It seems that selecting plants for their ability to grow quickly results in their containing less nutrition.
Fruits, vegetables not as nutritious as 50 years ago. In spite of what Mother taught you about the benefits of eating broccoli, data collected by the U.S. government show that the nutritional content of America’s vegetables and fruits has declined during the past 50 years — in some cases dramatically.
Donald Davis, a biochemist at the University of Texas, said that of 13 major nutrients in fruits and vegetables tracked by the Agriculture Department from 1950 to 1999, six showed noticeable declines — protein, calcium, phosphorus, iron, riboflavin and vitamin C. The declines ranged from 6 percent for protein, 15 percent for iron, 20 percent for vitamin C, and 38 percent for riboflavin.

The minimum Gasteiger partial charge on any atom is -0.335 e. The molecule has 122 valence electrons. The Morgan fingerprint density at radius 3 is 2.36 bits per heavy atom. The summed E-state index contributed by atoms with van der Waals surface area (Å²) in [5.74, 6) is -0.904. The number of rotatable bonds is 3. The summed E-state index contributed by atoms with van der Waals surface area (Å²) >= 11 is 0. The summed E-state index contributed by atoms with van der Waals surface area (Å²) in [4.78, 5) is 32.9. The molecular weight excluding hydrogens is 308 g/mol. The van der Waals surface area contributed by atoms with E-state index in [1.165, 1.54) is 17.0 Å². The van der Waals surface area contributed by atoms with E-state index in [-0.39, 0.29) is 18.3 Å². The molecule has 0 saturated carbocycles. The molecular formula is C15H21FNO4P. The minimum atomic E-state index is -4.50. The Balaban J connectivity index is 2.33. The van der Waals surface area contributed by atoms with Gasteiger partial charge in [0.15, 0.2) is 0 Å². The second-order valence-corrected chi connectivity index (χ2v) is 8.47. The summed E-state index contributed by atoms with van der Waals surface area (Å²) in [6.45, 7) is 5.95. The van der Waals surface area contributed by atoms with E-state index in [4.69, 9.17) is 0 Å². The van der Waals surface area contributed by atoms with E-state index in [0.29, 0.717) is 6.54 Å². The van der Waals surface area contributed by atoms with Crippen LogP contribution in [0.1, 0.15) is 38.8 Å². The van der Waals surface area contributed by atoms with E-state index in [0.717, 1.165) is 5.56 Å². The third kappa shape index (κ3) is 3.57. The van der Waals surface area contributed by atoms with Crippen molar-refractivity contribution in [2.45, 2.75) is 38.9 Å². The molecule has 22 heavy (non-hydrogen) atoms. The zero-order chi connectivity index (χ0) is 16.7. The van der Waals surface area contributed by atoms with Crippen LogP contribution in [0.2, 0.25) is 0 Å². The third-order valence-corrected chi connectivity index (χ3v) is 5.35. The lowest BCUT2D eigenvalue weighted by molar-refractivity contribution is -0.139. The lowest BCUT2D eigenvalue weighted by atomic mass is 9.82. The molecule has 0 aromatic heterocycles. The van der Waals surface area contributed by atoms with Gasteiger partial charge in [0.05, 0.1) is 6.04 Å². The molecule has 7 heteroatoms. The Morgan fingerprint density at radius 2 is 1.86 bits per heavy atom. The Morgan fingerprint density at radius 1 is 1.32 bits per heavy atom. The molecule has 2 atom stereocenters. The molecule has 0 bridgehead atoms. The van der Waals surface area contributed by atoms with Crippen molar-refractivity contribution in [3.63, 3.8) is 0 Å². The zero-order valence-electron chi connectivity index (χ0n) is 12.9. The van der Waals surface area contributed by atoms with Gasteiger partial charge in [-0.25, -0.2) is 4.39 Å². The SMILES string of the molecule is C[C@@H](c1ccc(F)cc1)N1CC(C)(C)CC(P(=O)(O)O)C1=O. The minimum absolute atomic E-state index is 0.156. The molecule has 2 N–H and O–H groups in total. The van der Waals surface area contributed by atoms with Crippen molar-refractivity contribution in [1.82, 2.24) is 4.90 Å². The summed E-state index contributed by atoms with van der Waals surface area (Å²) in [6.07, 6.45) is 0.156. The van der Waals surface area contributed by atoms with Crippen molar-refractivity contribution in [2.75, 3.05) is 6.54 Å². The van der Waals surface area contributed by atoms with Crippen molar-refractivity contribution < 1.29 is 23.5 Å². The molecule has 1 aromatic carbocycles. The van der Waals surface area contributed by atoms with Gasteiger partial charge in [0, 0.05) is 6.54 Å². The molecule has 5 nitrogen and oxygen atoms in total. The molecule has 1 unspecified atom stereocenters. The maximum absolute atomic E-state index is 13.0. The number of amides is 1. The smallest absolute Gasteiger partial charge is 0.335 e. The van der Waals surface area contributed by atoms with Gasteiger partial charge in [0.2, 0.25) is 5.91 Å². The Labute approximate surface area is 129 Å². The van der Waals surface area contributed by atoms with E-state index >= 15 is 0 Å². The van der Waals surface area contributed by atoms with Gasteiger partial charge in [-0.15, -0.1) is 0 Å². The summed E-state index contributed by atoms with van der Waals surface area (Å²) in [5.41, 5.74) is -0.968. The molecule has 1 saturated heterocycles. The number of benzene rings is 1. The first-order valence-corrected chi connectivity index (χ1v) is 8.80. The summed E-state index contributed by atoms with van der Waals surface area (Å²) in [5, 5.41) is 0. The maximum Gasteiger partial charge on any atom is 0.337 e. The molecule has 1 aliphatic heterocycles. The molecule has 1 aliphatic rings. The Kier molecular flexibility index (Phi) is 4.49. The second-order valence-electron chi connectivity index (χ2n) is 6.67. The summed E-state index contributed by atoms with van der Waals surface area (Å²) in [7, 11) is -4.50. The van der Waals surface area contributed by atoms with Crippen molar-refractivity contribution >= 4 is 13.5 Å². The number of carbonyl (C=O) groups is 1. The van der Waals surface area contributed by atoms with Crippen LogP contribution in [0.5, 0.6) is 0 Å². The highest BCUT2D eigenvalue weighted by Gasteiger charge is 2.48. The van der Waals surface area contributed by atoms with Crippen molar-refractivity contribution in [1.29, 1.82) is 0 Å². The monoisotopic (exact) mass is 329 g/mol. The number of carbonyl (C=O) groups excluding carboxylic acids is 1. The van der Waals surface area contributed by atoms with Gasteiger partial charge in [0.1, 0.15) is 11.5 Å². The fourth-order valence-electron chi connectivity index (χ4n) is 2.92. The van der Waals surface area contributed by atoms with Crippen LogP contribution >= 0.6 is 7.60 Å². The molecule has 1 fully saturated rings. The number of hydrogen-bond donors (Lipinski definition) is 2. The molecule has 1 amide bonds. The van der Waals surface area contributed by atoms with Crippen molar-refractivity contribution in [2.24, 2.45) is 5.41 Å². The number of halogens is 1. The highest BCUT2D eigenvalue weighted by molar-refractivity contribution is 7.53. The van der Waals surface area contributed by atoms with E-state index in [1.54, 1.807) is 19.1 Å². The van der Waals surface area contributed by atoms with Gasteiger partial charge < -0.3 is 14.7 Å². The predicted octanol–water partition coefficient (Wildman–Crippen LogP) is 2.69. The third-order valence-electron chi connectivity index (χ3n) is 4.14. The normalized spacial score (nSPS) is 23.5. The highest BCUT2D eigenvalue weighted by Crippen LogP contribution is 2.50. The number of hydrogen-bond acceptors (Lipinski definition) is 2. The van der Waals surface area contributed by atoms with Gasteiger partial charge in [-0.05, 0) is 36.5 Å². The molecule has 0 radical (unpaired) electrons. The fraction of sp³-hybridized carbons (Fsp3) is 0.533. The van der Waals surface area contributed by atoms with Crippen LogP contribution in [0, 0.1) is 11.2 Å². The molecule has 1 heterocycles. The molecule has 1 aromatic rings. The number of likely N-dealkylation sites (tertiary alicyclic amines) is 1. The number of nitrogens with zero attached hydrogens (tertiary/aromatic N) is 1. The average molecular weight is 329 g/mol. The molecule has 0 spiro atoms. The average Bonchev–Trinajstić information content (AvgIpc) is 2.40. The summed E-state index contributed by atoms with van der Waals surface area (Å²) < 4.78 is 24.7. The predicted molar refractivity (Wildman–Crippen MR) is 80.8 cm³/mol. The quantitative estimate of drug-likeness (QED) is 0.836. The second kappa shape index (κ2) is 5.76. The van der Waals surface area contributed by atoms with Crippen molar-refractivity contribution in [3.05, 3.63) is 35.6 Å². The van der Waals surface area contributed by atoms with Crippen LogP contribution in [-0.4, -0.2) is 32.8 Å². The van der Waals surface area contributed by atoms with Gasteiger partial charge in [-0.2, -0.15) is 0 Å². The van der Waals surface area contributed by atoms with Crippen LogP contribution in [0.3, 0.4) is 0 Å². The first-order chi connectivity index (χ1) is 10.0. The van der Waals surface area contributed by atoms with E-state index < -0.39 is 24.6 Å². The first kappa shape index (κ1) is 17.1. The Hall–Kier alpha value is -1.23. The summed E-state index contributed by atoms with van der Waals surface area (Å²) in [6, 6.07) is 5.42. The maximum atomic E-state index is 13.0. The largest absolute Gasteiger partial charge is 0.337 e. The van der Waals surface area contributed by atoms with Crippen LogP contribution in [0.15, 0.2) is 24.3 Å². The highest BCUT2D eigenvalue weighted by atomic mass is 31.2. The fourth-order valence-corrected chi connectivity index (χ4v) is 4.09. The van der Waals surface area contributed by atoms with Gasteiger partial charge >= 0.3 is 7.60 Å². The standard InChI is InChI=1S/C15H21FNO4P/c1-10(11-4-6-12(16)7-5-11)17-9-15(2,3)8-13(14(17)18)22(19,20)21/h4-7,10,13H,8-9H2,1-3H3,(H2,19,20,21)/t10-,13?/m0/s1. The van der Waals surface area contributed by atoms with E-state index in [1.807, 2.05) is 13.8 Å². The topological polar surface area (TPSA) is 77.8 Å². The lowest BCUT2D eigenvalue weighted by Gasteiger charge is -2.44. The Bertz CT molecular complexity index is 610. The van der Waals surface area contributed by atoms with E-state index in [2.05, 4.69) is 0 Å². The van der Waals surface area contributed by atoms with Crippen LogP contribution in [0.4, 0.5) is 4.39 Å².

I learned to like beets, but not broccoli. Now maybe I don’t have to eat it any more?
Davis said he doesn’t want his study to encourage people to stop eating vegetables on the grounds they lack nutrients.
“That’s completely wrong,” he said, contending his study shows that people need to eat more vegetables and fruits, not less. “Vegetables are extraordinarily rich in nutrients and beneficial phytochemicals. They are still there, and vegetables and fruits are our best sources for these.”
If this means I have to eat *more* broccoli, then it’s definitely a serious issue.